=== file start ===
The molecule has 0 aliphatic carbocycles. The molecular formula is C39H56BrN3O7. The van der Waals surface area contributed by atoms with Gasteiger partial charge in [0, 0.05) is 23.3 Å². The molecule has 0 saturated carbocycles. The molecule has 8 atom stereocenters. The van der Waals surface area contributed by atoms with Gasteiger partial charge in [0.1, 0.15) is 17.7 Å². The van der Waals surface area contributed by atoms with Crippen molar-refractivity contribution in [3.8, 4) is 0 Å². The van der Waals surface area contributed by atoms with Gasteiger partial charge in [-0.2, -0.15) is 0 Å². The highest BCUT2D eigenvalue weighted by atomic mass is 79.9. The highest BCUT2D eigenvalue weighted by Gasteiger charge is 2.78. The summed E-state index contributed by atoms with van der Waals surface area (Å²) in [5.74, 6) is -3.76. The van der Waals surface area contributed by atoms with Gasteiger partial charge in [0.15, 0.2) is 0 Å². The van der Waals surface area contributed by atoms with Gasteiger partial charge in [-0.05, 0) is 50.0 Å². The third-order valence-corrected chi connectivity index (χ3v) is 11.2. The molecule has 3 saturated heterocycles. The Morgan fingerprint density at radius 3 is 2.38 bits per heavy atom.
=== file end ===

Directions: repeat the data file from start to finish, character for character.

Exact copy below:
The molecule has 0 aliphatic carbocycles. The molecular formula is C39H56BrN3O7. The van der Waals surface area contributed by atoms with Gasteiger partial charge in [0, 0.05) is 23.3 Å². The molecule has 0 saturated carbocycles. The molecule has 8 atom stereocenters. The van der Waals surface area contributed by atoms with Gasteiger partial charge in [0.1, 0.15) is 17.7 Å². The van der Waals surface area contributed by atoms with Crippen molar-refractivity contribution in [3.8, 4) is 0 Å². The van der Waals surface area contributed by atoms with Gasteiger partial charge in [-0.2, -0.15) is 0 Å². The highest BCUT2D eigenvalue weighted by atomic mass is 79.9. The highest BCUT2D eigenvalue weighted by Gasteiger charge is 2.78. The summed E-state index contributed by atoms with van der Waals surface area (Å²) in [5.74, 6) is -3.76. The van der Waals surface area contributed by atoms with Gasteiger partial charge in [0.15, 0.2) is 0 Å². The van der Waals surface area contributed by atoms with Gasteiger partial charge in [-0.05, 0) is 50.0 Å². The third-order valence-corrected chi connectivity index (χ3v) is 11.2. The molecule has 3 saturated heterocycles. The Morgan fingerprint density at radius 3 is 2.38 bits per heavy atom.